When iterative development goes wrong - the new Digg.com

Iteration.It is, in many ways, the lifeblood of software development.  It tends to be understood these days that, once you release a product, your next step is to start working on version 2 immediately.  The goal is usually to take what you've done, see what's working and what's not, learn from it, and iterate.  Take out the stuff people don't like, add in new stuff that they will.  This doesn't happen only in software either.  The iPhone is a great example of iterative development.  Each new iPhone has added things to the equation driving people to a new version.  Even if they were happy with the one they have, the new iteration often has enough value to convince people to upgrade.

It is rare but possible that the "next iteration" could abandon a current product for something better, but completely different.  Apple has done this many times with varying degrees of success.  The example of success came when, at the height of it's popularity, they end-of-lifed the iPod mini only to replace it with the iPod nano.  The new version was, at it's heart, still a small iPod but the form factor changed (it got thinner and lighter) and the internal tech also changed (it went from a mini hard disc drive to flash memory).  It was a resounding success, but a step many in the tech world would have been afraid to try.

The less-than-successful example was iMovie '08.  After bringing dead simple home movie editing to the masses with the timeline based iMovie, and iterating it for several popular versions, Apple chose to move consumer video editing to a completely different paradigm.  I'm not going to discuss the merits of the new approach (I hated it with a passion at first) but the fallout was a perfect example of what happens when you rock the boat just a bit too much.  The people revolted and apple was forced to keep iMovie 6 available as a download to appease those who just didn't dig the new paradigm.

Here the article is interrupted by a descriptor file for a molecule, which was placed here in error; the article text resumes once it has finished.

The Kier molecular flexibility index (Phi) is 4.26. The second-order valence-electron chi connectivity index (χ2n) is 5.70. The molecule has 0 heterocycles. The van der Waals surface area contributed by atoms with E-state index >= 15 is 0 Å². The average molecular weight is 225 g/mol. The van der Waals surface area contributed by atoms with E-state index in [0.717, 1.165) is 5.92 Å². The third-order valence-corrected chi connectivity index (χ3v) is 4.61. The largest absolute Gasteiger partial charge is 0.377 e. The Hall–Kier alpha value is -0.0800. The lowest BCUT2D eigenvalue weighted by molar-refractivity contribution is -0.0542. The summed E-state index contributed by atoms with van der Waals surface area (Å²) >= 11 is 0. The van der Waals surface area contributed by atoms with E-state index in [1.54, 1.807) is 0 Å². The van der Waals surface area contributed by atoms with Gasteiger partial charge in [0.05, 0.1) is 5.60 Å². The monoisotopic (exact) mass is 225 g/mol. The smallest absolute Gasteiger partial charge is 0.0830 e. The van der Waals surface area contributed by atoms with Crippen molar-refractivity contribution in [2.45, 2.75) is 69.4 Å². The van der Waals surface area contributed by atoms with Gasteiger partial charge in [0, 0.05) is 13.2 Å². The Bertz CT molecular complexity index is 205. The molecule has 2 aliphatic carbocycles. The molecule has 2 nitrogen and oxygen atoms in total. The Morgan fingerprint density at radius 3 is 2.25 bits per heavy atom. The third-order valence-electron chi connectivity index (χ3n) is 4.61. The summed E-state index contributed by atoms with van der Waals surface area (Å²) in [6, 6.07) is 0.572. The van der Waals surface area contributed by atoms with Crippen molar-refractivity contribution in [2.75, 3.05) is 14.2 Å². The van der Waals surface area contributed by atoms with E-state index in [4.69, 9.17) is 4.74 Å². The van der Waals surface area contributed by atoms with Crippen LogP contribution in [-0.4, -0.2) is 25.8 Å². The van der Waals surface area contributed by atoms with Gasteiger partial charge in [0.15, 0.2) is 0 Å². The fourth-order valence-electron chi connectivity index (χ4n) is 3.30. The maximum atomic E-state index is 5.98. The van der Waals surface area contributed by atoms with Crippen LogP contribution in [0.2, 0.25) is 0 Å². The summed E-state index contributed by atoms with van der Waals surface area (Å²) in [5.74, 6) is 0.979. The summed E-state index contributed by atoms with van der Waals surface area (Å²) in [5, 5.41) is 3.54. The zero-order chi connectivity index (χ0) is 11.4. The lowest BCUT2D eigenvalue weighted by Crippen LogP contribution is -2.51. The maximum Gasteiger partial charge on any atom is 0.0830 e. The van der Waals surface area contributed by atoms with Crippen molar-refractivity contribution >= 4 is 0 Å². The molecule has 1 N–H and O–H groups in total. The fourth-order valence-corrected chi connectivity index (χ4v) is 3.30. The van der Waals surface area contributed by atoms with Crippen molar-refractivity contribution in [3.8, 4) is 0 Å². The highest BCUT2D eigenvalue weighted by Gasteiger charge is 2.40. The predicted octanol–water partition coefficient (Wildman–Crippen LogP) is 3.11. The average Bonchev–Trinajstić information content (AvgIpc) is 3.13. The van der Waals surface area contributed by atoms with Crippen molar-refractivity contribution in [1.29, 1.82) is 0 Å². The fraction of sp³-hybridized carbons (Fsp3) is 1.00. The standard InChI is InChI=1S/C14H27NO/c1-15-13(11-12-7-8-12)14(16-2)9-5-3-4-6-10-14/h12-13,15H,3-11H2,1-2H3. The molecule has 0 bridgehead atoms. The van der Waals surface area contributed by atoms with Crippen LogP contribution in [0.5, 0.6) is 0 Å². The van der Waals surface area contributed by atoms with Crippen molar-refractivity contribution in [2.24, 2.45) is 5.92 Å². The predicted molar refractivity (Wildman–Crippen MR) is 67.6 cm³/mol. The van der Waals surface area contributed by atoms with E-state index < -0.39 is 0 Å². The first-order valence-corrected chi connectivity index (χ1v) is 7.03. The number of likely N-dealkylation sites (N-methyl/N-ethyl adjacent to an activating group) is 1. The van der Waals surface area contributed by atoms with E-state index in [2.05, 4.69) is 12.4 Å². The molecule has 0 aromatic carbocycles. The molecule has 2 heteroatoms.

So into which of these examples does the new Digg.com fall?  If you ask me (and a lot of other people) it falls squarely into the latter.  Digg is trying to remake itself into a "social news" site, and while that may be a nobel goal for Digg as a company, the problem is that they are doing it at the expense of what Digg truly is - a crowdsourced news aggregation service.  While there are, I'm sure, a lot of users who will gravitate to the new features like following the Diggs of friends (I have none on Digg) or following certain news sources (I don't), it shocks me that Digg has so completely misread it's core functionality.  But more important than misreading it, they've apparently abandoned it.

Here's how I used Digg-

  • first thing in the morning, load Digg.com
  • scan down the page, looking for articles that interest me
  • middle click to open links in background tabs
  • arrive at headlines I've already seen several pages in
  • start reading the articles in the tabs
  • once done, head back to the front page to see if anything new has come along
  • repeat throughout the day.

This use case is, unfortunately, no longer a viable way to use the service.  For one, the new web 2.0, "load the next page below the current page" makes the entire site essentially one big page.  How do I get to page 4 quickly without loading pages 1-3 first?  you can't.  For two, there seem to be far fewer, and far less interesting stories making to the front page now, which is, BTW, no longer the front page. If you are logged in, the front page is actually your new social news page. Confused yet?  I am.  What was a useful tool for quickly finding the latest "popular" news is now apparently a tool about popularity that might contain news.  Maybe.

So what does a company do when the iterative process goes so wrong?  From the Apple example, maybe digg will come around in the next week or so and offer a way to switch the view you get when logged in, allowing users to "just read the news" which is all I really want.  However, since the news that appears on Digg is user driven, the ultimate danger is that this disruptive moment has driven enough users away that the new Digg can never become what the old Digg was.

I won't begin to speculate as to what research was done before making such a big transition.  I also don't fault Digg for trying something new.  Innovation is a great thing.  But if ebay closed up shop tomorrow and reopened as myspace, users would be generally confused.  The problem comes from abandoning the core function to attempt to create a new core.  If the risk pays off, you can be selling iPod nanos.  If it doesn't, you're stuck with iMovie '08.

So how's reddit doing?